Belfer Iran Brief—Iran's arms deal with Iraq and other news

Belfer Iran Brief

The IAEA withheld a report on Iran’s weaponization activities last year, Senate Republicans failed again to get a vote on new sanctions, Iran talked with Iraq and North Korea, and more in this edition of weekly news from the Iran portfolio for February 22-28, 2014.

 

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By Andrew Wojtanik

Highlights

  • IAEA reportedly chose not to release a report on Iran’s possible weapons-related activities last year to avoid disrupting negotiations. (Reuters, 2/27)
  • U.S. chief negotiator Wendy Sherman: “I would like there to be zero enrichment. I would like there to be no facilities. I would like there not to be an indigenous program. I would like many things in life. But that does not mean I will get them.” (Jerusalem Post, 2/24)
  • Iran reportedly reached an arms deal with Iraq worth $195 million last November. (Reuters, 2/24)

Diplomacy and nuclear issue

  • U.S. chief negotiator Wendy Sherman: “I would like there to be zero enrichment. I would like there to be no facilities. I would like there not to be an indigenous program. I would like many things in life. But that does not mean I will get them.” (Jerusalem Post, 2/24)
  • Secretary Kerry suggested that Iran, in line with the stipulations of the interim deal, has done “everything that they were required to do with respect to the reductions. There’s no centrifuge challenge. They haven’t put any in. They…have reduced their 5 percent. They have reduced the 20 (percent). They are in the middle of doing all the things that they are required to do.” (Reuters, 2/26) Note: Iran has not yet reduced its stockpile of 5% enriched uranium. In fact, it has grown by nearly 500 kilograms to 7,609kg since last November.
    IAEA Director General Yukiya Amano
    June 3, 2013 - IAEA Director General Yukiya Amano waits for the start of an IAEA board of governors meeting. (AP Photo/Hans Punz)
  • IAEA reportedly chose not to release a report on Iran’s possible weapons-related activities last year to avoid disrupting negotiations. (Reuters, 2/27)
    • Israeli Intelligence Minister Yuval Steinitz urged the IAEA to publish the report. (Reuters, 2/28)
  • New satellite images showed renewed work at the Parchin military base. (GSN, 2/26)

Sanctions and Iran’s economy

  • In an effort to force a vote on Iran sanctions, Senate Republicans attempted to introduce an amendment that would append additional sanctions against Iran to a veterans’ benefits bill. (Politico, 2/27)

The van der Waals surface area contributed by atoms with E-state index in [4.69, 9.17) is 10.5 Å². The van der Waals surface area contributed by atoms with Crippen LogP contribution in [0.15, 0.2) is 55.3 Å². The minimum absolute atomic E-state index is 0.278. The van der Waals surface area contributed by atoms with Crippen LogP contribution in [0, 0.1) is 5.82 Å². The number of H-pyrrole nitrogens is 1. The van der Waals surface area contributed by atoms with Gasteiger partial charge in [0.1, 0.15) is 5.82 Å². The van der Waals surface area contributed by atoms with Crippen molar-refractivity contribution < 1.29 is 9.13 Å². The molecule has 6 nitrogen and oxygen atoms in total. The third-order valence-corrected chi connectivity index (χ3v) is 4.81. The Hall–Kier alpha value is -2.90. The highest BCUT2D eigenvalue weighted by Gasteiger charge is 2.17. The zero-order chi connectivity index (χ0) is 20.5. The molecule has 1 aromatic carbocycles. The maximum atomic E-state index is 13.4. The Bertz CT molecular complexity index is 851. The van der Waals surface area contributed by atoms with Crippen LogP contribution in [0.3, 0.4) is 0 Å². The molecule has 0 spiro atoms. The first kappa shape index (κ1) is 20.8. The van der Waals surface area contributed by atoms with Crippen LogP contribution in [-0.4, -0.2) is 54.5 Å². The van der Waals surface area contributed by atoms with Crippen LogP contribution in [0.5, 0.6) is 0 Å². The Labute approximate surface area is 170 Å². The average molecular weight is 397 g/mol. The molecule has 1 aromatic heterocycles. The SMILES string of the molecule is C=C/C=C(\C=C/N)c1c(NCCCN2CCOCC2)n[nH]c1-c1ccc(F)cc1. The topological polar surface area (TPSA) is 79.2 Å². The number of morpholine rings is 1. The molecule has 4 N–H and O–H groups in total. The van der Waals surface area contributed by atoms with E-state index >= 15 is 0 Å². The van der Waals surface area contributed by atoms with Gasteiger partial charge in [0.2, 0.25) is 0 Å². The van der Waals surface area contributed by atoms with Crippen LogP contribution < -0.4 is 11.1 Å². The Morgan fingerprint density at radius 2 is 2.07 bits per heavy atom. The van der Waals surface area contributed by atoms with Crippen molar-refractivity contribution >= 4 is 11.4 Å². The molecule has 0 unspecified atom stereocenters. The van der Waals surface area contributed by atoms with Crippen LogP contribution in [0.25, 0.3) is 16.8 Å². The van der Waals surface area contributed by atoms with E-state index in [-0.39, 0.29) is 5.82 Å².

• Senate Majority Leader Harry Reid (D-NV) cut debate on the bill and blocked introduction of amendments. The bill failed to pass a procedural vote needed to continue debate.
  • Ayatollah Khamenei: “The trend of implementing the broad policies of resistance economy must continue as a constant and unstoppable movement until reaching results.” (AEI, 2/25)
    • “Importation, food security and strategic reserves are important axes of the broad resistance economy policies. Aside from these matters, we must prevent unnecessary imports.”

Iranian domestic politics

  • Former President Hashemi Rafsanjani accused Mahmoud Ahmedinejad of squandering Iran’s natural resources and damaging relations with Saudi Arabia. (al-Monitor, 2/27)
  • State Department released a report indicating that Iran’s human rights situation has not improved under the new Rouhani administration. (NYT, 2/27)

US-Iran relations

  • No significant developments.

Geopolitics and Iran

  • Iran reportedly reached an arms deal with Iraq worth $195 million last November. (Reuters, 2/24)
  • Iran and Iraq reportedly achieved an accord on a border dispute over the Shatt-al-Arab River. (Tehran Times, 2/26)
  • Two Pakistani security guards were killed in a suicide bombing outside the Iranian consulate in Peshawar, Pakistan. (Reuters, 2/24)
    • A Pakistani Taliban offshoot claimed responsibility for the attack.
  • Foreign Minister Javad Zarif hosted North Korea’s deputy foreign minister in Tehran. (Fars, 2/24)

Israel

  • Prime Minister Benjamin Netanyahu: “I see with concern that Iran believes that it will realize its plan to be a nuclear threshold state, with the ability to continue enrichment, develop nuclear weapons, and develop surface-to-surface intercontinental missiles without being interfered with.” (Arutz Sheva, 2/23)
    • Agreement “should dismantle Iran’s ability to produce nuclear weapons.”
  • Intelligence Minister Yuval Steinitz, after talks with U.S. chief negotiator Wendy Sherman: “Israel reiterated and made clear its position that an agreement with Iran must include dismantling its ability to progress toward a nuclear weapon.” (Jerusalem Post, 2/24)
  • Sen. Tim Kaine (D-VA), after returning from Israel: Israel’s “position is no, no, no: No enrichment, no centrifuges, no weaponization program.” (al-Monitor, 2/24)

“Red lines,” “points of no return,” and military strikes

  • No significant developments.

Uncertain or dubious claims

  • No significant claims.

 

Andrew Wojtanik is a research assistant at the Belfer Center for Science and International Affairs.